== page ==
Dining in the Netherlands: Da Vinci**

There are not many female chefs with Michelin stars. Probably the best known in the Netherlands is Margo Reuten. Together with maître and sommelier Petro Kools she runs Da Vinci in Maasbracht in the south of the Netherlands in the province of Limburg. I’ve been curious about this restaurant for a while, and last night we finally went there. We arrived in style in a 1958 Rolls Royce, a hobby of the hotel we stayed at. We were welcomed by Petro and notice that Margo wasn’t around. Later we found out that for personal reasons she’s away from the restaurant for quite some time. Chefs have an important role in their kitchens, and we usually notice it when the chef isn’t there. That also seemed to be the case this time. Continue reading “Dining in the Netherlands: Da Vinci**”

Dining in Amsterdam: Bord’eau**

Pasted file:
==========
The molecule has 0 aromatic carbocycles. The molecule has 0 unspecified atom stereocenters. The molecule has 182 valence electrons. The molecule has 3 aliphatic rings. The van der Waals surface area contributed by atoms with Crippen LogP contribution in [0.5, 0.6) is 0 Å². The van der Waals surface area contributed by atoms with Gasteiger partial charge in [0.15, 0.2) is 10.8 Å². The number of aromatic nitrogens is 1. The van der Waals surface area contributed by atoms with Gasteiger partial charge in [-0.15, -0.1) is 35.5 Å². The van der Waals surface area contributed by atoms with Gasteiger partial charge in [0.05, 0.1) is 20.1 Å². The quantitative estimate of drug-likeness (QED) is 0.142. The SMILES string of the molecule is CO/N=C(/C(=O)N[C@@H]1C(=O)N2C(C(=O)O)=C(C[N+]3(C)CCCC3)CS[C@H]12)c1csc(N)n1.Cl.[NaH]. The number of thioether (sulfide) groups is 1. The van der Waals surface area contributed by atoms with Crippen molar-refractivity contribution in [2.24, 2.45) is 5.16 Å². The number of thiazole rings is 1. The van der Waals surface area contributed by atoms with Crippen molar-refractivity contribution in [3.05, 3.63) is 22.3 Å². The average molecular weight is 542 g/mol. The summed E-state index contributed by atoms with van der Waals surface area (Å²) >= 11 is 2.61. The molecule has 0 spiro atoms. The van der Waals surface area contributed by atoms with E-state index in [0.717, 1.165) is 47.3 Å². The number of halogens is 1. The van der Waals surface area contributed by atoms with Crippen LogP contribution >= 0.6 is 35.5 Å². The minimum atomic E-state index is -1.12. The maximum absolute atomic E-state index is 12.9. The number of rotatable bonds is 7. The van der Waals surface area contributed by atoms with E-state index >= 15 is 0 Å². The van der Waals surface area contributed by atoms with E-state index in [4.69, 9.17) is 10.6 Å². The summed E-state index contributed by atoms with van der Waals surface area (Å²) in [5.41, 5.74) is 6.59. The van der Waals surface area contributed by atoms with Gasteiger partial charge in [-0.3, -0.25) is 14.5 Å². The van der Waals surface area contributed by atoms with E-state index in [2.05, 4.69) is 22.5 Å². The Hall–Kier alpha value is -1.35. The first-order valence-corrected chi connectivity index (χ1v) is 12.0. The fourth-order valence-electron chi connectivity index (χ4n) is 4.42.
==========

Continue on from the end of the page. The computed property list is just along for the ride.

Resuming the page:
After eating at Bord’eau in July I wrote “I wonder when chef Richard van Oostenbrugge will get his well-deserved second star. We’ll be back!” in my blog post about that wonderful dinner. I didn’t have to wonder for long, as Bord’eau has indeed just received its second Michelin star. Van Oostenbrugge was also announced by Gault Millau as “Chef of the Year 2014”. All of this calls for a celebration, or a good excuse to go eat there again 🙂  Continue reading “Dining in Amsterdam: Bord’eau**”

Dining in Amsterdam: Ron Gastrobar*

Chef Ron Blaauw gave up his restaurant with two Michelin stars (at which I never dined) and replaced it with a “gastrobar”, which after its first year received a single Michelin star. Ron Blaauw wanted to create a more accessible restaurant, and I think he has succeeded. At Ron Gastrobar you can order as many dishes as you like for 15 euros (about US$ 20) each. They are of an intermediate portion size: not as big as a main course, but not a small bite either. Three or four dishes are enough for a meal. The term  “gastrobar” also means that there are a lot of tables and quite close together. The restaurant is a bit like a “grand café”.  I was curious about this new restaurant, and so I went to check it out. (Photos taken with my iPhone in bad lighting conditions.) Continue reading “Dining in Amsterdam: Ron Gastrobar*”